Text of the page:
Over 1700 people walked through the museum doors and ten of them signed up to become subscribers; a good result for us and them we hope. Other participants provided all sorts of wonders. I enjoyed watching a man from the museum feeding tasty treats to a table full of carnivorous plants, carefully placing a woodlouse into the open mouth of a hungry plant. By the end of the afternoon the plants were well stuffed and fast asleep. On the next stand was a beautifully restored ichthyosaurus skull, discovered at Penarth, and recently acquired by the museum; the skull was good but it was the enthusiasm of the museum staff which brought it to life, highlighting amongst other things an ammonite in its eye. Stars of the show were the two slow worms on the Flat Holm stand – they seemed to relish the attention, gracefully moving around the keeper’s fingers and flicking out their tongues.
After lunch I took a break, while Geoff took charge of the stand, and enjoyed two of the day’s seven lectures. Paul Kay’s photographs of marine fishes from around the Welsh coast were spectacular; he was able to coherently explain the finer points of differentiating between seventeen different species of goby! Paul is an advocate of photography for identification purposes as opposed to killing fish for analysis. I enjoyed listening to Vaughn Matthews from the Wildlife Trusts reporting back on a project to monitor the degree to which Tir Gofal had benefitted brown hares and water voles. Unless I missed a slide it seems, depressingly so, that Tir Gofal measures resulted in no significant improvements.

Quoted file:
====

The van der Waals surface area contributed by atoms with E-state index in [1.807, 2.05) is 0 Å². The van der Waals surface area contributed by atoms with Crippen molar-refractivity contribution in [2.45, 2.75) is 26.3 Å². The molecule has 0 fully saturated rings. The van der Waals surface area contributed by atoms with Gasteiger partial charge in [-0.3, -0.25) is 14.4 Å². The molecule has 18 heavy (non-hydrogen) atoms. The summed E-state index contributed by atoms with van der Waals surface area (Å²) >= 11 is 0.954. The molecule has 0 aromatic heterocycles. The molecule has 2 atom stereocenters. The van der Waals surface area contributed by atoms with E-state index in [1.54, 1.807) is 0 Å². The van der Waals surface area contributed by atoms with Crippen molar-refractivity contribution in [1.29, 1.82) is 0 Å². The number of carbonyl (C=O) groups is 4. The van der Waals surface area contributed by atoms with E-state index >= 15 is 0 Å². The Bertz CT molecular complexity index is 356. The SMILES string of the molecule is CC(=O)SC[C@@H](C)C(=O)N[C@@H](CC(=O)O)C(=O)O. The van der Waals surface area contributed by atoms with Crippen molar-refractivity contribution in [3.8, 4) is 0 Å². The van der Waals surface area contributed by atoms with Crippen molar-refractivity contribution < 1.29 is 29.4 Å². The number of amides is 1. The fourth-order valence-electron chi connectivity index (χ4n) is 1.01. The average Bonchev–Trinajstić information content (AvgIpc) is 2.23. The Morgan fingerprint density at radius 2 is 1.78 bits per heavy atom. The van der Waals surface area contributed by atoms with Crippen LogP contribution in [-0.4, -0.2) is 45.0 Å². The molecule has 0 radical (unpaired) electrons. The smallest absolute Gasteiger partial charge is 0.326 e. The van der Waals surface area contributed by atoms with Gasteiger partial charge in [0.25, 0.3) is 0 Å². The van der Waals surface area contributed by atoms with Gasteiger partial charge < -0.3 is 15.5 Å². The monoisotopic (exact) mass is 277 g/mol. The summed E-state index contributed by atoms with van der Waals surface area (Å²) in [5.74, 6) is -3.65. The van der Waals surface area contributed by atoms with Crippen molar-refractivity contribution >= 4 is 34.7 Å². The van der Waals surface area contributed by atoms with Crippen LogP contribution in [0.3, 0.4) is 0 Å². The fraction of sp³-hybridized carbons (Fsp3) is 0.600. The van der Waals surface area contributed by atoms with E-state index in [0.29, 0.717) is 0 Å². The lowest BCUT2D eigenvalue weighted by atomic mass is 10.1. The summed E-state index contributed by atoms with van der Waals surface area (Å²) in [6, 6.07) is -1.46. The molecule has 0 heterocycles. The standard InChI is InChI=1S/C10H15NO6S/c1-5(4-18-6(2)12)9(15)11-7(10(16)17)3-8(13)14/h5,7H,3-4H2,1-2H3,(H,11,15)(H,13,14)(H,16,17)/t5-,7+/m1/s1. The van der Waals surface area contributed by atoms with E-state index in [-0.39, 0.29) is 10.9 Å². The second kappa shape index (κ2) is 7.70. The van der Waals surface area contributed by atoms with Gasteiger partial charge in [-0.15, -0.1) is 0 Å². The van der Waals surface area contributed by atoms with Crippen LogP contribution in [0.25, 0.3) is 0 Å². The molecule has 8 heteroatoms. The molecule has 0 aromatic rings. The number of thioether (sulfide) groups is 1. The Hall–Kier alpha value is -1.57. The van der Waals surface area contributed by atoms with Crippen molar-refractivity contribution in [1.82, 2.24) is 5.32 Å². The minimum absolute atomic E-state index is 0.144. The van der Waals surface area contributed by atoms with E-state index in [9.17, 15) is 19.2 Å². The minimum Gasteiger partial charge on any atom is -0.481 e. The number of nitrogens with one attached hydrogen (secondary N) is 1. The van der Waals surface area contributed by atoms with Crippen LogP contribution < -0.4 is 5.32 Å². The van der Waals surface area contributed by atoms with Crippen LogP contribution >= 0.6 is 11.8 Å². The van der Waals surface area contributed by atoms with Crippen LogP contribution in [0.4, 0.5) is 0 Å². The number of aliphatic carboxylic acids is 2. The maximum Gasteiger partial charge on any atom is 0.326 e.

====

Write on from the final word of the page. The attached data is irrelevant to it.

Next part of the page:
I drove the 150 miles back to Snowdonia and, after a bite to eat, took our dog for a walk. There was a noisy commotion high up in a Scots pine as resident crows shoved a young tawny owl off a branch. It spiralled to the ground in front of our barn and the crows swooped down upon it. We ran to scare off the black devils but we too must have looked threatening and baby owl did a pathetic, downhill glide into some reeds. Once more the crows attacked and we had to chase them away.
It was lying flat, looking pathetic, struggling to keep its eyes half open ... what to do? I tried to get it into a cardboard box as a temporary safe haven but, once again, baby owl sparked into life and managed a fifty metre horizontal flight to beneath the low hanging branches of a willow. I watched for a while to check the crows had not seen or had lost interest and that seemed to be the case.
After dark I followed my ears uphill to Campbell’s Platform, on the Ffestiniog Railway overlooking the Scots pine, and listened to the plaintive calls of two young tawny owls calling out for food. Hopefully one of them was my rescued owl, my real contribution of the day for international biodiversity.